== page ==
Monday, April 28, 2008

Does paying tax make us happy?

I know that just about everyone who has read this far will think this post has to be about masochism, or schadenfreude. What is the definition of masochism? Masochism is the pleasure that some people feel when they pay their taxes. What is the definition of schadenfreude? Schadenfreude is the pleasure that some people feel when others have to pay more tax than themselves.

Actually, that is all I intend to write about masochism and schadenfreude in this post. The rest of the post is about the findings of some scientific research that suggests that paying tax can stimulate the same brain regions as are fired when basic needs such as food and pleasures are satisfied (B Harbaugh, U Mayr and D Burghart, ‘Neural responses to taxation and voluntary giving reveal motives for charitable donations’, Science, 2007).

In the experiment 19 women were given $100 and then their brains were scanned as they watched some of their money go to a food bank (a local charity) through mandatory taxation and as they made choices about whether to give more money voluntarily or to keep it for themselves. When the participants saw their money going to the food bank this fired off the same areas of their brains that respond to basic rewards like sweets, nutrients or positive social contact – indicating that they felt good, even when they had no choice about giving. The activation of these brain areas was even larger when the participants gave the money voluntarily.

One of the authors of the study, Ulrich Mayer, claims that the results show that people are to varying degrees pure altruists. Arguably, however, the results show that giving provides emotional benefits to the giver. When they give anonymously some people may give solely for the benefit of others, but most would do it for the warm inner glow.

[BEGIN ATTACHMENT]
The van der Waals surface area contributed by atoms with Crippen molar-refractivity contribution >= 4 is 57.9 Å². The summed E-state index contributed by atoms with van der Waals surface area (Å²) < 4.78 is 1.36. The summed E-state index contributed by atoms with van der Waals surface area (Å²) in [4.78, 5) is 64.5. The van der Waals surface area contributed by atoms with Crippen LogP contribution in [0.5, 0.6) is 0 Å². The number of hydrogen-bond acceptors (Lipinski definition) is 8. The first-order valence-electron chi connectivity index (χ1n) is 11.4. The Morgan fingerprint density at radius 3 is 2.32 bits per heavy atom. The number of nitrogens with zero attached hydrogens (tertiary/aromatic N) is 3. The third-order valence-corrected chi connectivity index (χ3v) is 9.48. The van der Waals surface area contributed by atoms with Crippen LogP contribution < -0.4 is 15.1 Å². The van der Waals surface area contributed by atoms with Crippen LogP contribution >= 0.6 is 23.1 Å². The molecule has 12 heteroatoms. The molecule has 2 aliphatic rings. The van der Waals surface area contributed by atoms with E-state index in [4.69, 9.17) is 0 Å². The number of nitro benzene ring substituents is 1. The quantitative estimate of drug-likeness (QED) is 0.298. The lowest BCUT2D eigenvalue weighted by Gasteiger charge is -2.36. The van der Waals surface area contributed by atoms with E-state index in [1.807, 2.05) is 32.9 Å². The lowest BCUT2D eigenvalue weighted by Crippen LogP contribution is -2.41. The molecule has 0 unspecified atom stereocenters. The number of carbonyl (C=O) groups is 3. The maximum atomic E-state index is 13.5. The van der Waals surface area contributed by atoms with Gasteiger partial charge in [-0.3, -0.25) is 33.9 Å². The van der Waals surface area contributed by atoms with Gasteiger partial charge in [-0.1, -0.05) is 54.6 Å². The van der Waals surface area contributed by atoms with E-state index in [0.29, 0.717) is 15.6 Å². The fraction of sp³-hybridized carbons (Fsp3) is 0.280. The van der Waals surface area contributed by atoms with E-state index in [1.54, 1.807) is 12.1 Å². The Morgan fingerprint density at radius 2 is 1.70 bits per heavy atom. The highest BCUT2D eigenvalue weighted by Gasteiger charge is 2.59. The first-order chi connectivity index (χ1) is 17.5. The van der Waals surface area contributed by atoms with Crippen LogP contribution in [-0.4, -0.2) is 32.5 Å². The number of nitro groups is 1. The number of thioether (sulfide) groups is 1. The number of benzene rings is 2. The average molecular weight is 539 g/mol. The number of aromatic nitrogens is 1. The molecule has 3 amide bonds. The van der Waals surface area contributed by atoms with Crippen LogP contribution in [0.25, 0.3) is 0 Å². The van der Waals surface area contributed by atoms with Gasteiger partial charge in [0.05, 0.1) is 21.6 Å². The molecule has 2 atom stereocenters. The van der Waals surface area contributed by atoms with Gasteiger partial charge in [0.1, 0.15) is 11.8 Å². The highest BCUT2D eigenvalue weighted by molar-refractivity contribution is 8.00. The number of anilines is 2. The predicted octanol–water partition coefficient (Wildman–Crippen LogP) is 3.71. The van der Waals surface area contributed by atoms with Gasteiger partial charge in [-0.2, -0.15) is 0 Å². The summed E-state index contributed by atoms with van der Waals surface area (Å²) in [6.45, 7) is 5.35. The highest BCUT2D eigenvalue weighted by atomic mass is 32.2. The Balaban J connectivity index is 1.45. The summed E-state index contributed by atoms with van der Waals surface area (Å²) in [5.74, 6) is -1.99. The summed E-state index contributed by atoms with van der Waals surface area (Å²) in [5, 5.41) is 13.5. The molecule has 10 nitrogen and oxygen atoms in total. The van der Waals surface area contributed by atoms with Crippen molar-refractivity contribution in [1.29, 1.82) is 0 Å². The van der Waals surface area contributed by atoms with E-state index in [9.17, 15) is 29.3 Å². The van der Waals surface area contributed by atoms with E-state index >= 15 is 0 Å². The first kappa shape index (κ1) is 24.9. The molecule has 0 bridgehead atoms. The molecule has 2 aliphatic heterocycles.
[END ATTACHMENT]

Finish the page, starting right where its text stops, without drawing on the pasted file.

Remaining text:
I am not particularly surprised by the results of this study. People like to see others being helped when they fall on hard times because they know that they would appreciate help themselves in similar circumstances. I imagine that, if choosing behind a veil of ignorance about their own income, the vast majority would choose to live in a society in which those unable to support themselves were helped by others - and would be more than willing to pay an income-related insurance premium for this purpose as the price of admission.

At the same time, however, we often have good reasons to think of redistributive taxation as more akin to extortion than payment of an insurance premium. A substantial proportion of redistribution occurs because the recipients of transfers have the political muscle to have the coercive powers of the state used for their benefit. Paying tax could not be expected to make people happy under those circumstances.

It seems to me that the way this experiment has been structured tends to favour the result obtained.
First, I wonder whether inclusion of men among participants would make any difference to the results. For example, men might be less sympathetic than women to the plight of needy people.
Second, I wonder whether it would make any difference if participants were required to work for the initial allocation of funds. People might have less resistance to compulsory sharing of windfalls than money that they have worked to obtain.
Finally, I wonder what difference it would make if people saw their money being used by welfare recipients to fund such things as purchase of alcohol or gambling. It seems to me that a person would have to be a masochist to feel happy about paying tax under such circumstances.

I’m sorry! I forgot I wasn’t going to mention masochism again in this post.

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